Even while the GFX50S II has been updated with the newest X-Processor 4 image engine, which increases AF performance compared to the previous model, the Mark II does not have the capability of recording 4K videos. This is a restriction of the older sensor, and you can still only maintain a continuous shooting speed of 3 frames per second, which was present in the Mark I.

Fujifilm GFX50S II Build Quality

The original GFX 50S and the GFX 50S Mark II are pretty different in their physical appearance. Fujifilm has given the new GFX50S II a control arrangement that is more similar to that of a DSLR by using the body from the GFX 100S. Because of this, anyone transitioning to the GFX50S II from a different system would have an easier time getting used to it relatively quickly.

There is only the conventional mode dial and the electronic viewfinder (EVF) on the Mark II. To the right of the viewfinder, there is a 1.8-inch LCD. This contrasts with the original GFX 50S, which features dials slightly crammed together on the top plate.

You can configure the display to show a histogram, virtual dials, or an extensive range of shooting settings. There is even a button for the display’s illumination, which is a little light.

autofocus

When compared to other medium-format cameras, the GFX50S II performs quite well. It is simple to compare it to other mirrorless cameras now available on the market, the vast majority of which provide faster performance at lower prices; nevertheless, it is essential to remember that medium format cameras are entirely different creatures.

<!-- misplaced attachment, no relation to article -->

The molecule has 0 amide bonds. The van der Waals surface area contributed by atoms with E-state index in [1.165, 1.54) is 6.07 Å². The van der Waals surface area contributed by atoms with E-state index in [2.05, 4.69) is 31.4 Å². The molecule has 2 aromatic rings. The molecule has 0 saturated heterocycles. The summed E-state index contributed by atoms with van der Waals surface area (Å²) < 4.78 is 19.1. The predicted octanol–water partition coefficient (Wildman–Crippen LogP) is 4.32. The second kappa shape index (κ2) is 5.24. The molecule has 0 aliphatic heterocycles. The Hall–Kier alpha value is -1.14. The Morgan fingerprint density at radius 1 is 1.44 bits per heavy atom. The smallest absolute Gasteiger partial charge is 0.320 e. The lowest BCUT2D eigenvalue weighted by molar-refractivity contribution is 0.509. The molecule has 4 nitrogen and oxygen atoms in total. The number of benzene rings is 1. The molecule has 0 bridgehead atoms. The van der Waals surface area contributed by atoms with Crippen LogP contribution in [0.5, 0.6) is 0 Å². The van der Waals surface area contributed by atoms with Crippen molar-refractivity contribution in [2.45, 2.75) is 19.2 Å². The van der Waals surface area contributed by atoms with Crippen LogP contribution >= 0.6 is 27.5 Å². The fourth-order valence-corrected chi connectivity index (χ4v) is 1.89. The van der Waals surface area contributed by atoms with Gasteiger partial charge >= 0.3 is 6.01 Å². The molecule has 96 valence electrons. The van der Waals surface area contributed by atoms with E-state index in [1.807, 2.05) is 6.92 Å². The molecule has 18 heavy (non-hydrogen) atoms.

Fujifilm has harnessed the power of the X-Processor 4 engine and also updated the AF algorithm to speed things up a little bit. Although they are not recognized for having top-notch autofocus performance, this is one area in which they have improved.

The autofocus (AF) acquisition is a bit slower than the 102MP GFX cameras since it utilizes the same contrast-detect AF as previously. The hybrid AF with phase detection benefits the 102MP GFX cameras over the contrast-detect AF.

Because of this, it is also noticeably slower than most other contemporary mirrorless cameras. Despite this, the GFX50S II is not a slouch regarding performance. The autofocus is still relatively speedy and precise in its operation.

Fujifilm GFX50S II Performance

Again, the temptation to compare the performance of the GFX50S II with that of other mirrorless cameras is quite strong, yet, doing so would be an unfair comparison.